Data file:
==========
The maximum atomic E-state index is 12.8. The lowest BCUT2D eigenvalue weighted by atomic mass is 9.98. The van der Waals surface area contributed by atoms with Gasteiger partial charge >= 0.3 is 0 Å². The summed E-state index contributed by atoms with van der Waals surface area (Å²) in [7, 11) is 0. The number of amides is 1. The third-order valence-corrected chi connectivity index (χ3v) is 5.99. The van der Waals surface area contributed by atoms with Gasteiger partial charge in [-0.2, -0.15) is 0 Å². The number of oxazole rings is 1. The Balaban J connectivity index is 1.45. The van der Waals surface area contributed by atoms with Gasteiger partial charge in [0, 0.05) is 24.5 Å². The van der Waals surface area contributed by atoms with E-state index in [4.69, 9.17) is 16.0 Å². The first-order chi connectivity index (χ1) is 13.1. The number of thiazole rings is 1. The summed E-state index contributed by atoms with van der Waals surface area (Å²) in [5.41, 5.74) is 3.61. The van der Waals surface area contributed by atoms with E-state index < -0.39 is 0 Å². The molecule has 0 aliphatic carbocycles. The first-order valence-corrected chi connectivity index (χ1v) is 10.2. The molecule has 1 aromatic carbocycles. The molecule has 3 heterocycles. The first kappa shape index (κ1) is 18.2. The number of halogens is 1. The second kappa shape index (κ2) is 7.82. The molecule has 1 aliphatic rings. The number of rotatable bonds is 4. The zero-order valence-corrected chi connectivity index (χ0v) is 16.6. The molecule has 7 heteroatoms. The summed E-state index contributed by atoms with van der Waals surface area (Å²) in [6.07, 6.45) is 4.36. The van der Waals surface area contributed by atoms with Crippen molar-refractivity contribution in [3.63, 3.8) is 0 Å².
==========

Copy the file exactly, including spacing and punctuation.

The maximum atomic E-state index is 12.8. The lowest BCUT2D eigenvalue weighted by atomic mass is 9.98. The van der Waals surface area contributed by atoms with Gasteiger partial charge >= 0.3 is 0 Å². The summed E-state index contributed by atoms with van der Waals surface area (Å²) in [7, 11) is 0. The number of amides is 1. The third-order valence-corrected chi connectivity index (χ3v) is 5.99. The van der Waals surface area contributed by atoms with Gasteiger partial charge in [-0.2, -0.15) is 0 Å². The number of oxazole rings is 1. The Balaban J connectivity index is 1.45. The van der Waals surface area contributed by atoms with Gasteiger partial charge in [0, 0.05) is 24.5 Å². The van der Waals surface area contributed by atoms with E-state index in [4.69, 9.17) is 16.0 Å². The first-order chi connectivity index (χ1) is 13.1. The number of thiazole rings is 1. The summed E-state index contributed by atoms with van der Waals surface area (Å²) in [5.41, 5.74) is 3.61. The van der Waals surface area contributed by atoms with E-state index < -0.39 is 0 Å². The molecule has 0 aliphatic carbocycles. The first-order valence-corrected chi connectivity index (χ1v) is 10.2. The molecule has 1 aromatic carbocycles. The molecule has 3 heterocycles. The first kappa shape index (κ1) is 18.2. The number of halogens is 1. The second kappa shape index (κ2) is 7.82. The molecule has 1 aliphatic rings. The number of rotatable bonds is 4. The zero-order valence-corrected chi connectivity index (χ0v) is 16.6. The molecule has 7 heteroatoms. The summed E-state index contributed by atoms with van der Waals surface area (Å²) in [6.07, 6.45) is 4.36. The van der Waals surface area contributed by atoms with Crippen molar-refractivity contribution in [3.63, 3.8) is 0 Å².